8. Rosemary’s Baby (1968, 136 Minutes, R) – Chilling, no matter how many times you see this Roman Polanski spooker. The conspiracy is against Mia Farrow and her womb. Her actor husband John Cassavetes is atrociously selfish, trading love for success. The husband makes friends with the nosiest of elderly neighbors (Sidney Blackmer and Ruth Gordon, who snatched an Oscar), who only seem harmless but turn out to meddle with the fate of this couple. The dream sequence is hauntingly surreal and bonafide satanic.
9. Invasion of the Body Snatchers (1978, 117 Minutes, PG) – Not as terrifying or as gooey as “The Fly,” but it’s still a supreme creature feature. Donald Sutherland and Brooke Adams are San Francisco Health Inspectors that catch on that pod people from another planet are replicating and replacing human beings. They get you in your sleep! This story has been told four times, and I recommend 1994’s very underrated Abel Ferrara entry “Body Snatchers,” taking place on an army base.
10. Jacob’s Ladder (1990, 116 Minutes, R) – Bad dreams. Very bad dreams. Or they are hallucinations. Tim Robbins gets back from Vietnam and after a few years he finds it very difficult to cope. Something happened in Vietnam, something like Agent Orange. But worse. “Ladder” has motifs of whirling heads and faceless creatures, and other hellish elements vaguely seen.
11. Insidious (2011, 103 Minutes, PG-13) – Hair-raising trips to the other side. 1982’s “Poltergeist” inspired this, but this is way scarier. Patrick Wilson and Rose Byrne star as parents who try to protect their child from phantoms that have confined the boy’s soul, with further plans to overtake his human body. There is great visual imagination here.
12. The Mist (2007, 127 Minutes, R) – Monster bugs attack residents of a small town, hording outside a supermarket. The bigger the bugs get, the more skin-crawling it works on you. I guess there is something here with me and giant bugs, right? Writer-director Frank Darabont actually tried to get this made back in the early 1990’s, before “The Shawshank Redemption” if you can believe it. “Shawshank” is a masterpiece, but this is a damn fun howler.
13. REC (2007, Spain, 78 Minutes, R) – Bad fever. Residents of an apartment complex are trapped while a virus turns them into flesh-eating cannibals – all of this captured in found footage by a feisty female news reporter. I saw the 2008 American remake “Quarantine” first (it’s by the same director), and so while I was watching “REC” I considered them for a long time about equal. I give “REC” the edge, however, because the female reporter is hotter, and the ending is spine-tingling for a longer stretch.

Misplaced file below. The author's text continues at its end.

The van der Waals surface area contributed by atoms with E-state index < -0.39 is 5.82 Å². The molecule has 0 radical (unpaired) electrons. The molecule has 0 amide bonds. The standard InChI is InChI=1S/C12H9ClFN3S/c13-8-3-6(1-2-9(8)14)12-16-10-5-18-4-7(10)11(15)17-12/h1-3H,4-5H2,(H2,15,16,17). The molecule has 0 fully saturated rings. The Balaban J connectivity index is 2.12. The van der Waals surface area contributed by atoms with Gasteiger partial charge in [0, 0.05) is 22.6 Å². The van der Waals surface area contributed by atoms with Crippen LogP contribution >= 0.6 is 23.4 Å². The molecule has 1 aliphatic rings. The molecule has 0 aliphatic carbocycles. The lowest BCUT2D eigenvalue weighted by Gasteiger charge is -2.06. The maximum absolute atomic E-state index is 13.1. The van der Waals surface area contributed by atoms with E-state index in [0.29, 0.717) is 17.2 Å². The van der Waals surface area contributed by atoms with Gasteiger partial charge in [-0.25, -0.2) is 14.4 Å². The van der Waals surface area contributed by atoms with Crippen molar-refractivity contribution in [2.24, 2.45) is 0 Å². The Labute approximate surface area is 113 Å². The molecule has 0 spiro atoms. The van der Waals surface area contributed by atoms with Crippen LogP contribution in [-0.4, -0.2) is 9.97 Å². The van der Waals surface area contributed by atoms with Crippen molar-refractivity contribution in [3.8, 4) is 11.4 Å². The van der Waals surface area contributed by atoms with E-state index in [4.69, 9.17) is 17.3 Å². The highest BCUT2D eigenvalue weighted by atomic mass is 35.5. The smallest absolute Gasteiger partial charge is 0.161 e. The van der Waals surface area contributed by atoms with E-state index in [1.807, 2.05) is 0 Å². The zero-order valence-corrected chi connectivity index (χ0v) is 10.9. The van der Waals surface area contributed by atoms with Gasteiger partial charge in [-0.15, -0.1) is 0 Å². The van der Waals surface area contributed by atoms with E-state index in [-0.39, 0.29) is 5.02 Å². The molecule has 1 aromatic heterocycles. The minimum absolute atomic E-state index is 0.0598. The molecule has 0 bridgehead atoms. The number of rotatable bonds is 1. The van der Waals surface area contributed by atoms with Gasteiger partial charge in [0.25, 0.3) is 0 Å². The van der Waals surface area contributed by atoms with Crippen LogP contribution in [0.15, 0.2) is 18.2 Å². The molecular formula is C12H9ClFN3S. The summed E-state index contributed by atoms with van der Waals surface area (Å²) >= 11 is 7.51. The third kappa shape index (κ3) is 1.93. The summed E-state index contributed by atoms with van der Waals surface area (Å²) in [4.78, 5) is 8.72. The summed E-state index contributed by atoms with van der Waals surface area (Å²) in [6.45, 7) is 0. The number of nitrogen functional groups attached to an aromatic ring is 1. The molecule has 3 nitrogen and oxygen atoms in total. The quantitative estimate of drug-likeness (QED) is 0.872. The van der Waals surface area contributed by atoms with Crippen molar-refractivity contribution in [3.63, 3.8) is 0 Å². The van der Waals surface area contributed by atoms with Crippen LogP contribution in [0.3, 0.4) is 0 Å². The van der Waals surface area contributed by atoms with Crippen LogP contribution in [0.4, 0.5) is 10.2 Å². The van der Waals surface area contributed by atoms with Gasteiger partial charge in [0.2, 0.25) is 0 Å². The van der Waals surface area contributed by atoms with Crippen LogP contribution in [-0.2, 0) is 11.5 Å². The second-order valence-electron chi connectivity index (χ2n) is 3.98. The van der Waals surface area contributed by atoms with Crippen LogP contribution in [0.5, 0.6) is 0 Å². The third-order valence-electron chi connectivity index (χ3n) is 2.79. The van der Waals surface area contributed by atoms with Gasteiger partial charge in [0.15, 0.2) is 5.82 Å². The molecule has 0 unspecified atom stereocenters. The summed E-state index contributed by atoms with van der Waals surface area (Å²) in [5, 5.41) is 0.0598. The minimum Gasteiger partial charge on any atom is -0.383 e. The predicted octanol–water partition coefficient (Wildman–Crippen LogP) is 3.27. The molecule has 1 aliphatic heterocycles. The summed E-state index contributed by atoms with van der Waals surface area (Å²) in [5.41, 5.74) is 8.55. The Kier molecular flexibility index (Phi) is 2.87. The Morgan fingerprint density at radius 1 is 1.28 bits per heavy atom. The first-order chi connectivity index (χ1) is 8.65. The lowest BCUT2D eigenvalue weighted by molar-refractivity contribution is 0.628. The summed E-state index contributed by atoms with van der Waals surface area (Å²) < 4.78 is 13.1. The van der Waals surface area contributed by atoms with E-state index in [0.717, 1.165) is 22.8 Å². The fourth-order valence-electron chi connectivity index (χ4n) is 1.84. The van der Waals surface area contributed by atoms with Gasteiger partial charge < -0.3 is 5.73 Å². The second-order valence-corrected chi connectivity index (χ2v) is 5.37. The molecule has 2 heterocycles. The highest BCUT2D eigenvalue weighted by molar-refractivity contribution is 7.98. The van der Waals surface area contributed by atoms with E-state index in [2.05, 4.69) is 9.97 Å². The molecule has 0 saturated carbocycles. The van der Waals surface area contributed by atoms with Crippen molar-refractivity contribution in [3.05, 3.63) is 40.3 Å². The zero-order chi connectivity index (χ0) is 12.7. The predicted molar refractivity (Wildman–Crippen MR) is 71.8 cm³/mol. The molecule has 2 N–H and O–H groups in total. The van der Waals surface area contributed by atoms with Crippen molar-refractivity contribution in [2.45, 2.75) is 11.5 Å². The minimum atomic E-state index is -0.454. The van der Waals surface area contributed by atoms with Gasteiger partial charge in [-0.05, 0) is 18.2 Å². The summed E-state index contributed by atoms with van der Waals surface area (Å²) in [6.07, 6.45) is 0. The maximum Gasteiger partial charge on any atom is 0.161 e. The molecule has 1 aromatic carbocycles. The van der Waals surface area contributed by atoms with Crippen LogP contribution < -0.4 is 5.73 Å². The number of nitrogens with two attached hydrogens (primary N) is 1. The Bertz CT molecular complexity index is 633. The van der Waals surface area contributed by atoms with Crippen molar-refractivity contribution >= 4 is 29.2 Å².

14. Arachnophobia (1990, 103 Minutes, PG-13) – The one title on this list that’s more appropriate for pre-teens (the predatory bugs in the ground movie “Tremors” from the same year is another youth-appropriate horror). This one is all about spiders from South America, and kind doctor Jeff Daniels trying to save his square family from these nasty little crawlers. I hate it when spiders try to get you on the toilet.
15. Re-Animator (1985, 86 Minutes, R) – Slimy and disgusting, as well as hysterically funny. A scientist revives corpses to become the walking dead. We get a talking head, deadly-threshing intestines, teeth-gnashing by lots of mauling living dead, and lots of boob shots of a B-actress. Jeffrey Combs is mad Dr. Herbert West; Barbara Crampton is the screaming babe with lots of boobage. This flick is so outrageous, you will be s#*%ing bricks. I only recently discovered Stuart Gordon’s 1986 horror follow-up “From Beyond,” with much bloody body obliteration, that’s nearly as fun.
Additional horror picks that are worth seeing at least once, if never a second time. If you can stomach them: “The Texas Chainsaw Massacre” (1974), “The Hills Have Eyes” (1977), “Creepshow” (1982), “Evil Dead 2: Dead by Dawn” (1987), “Near Dark” (1987), “Cube” (1997), “May” (2002), “Paranormal Activity” (2009).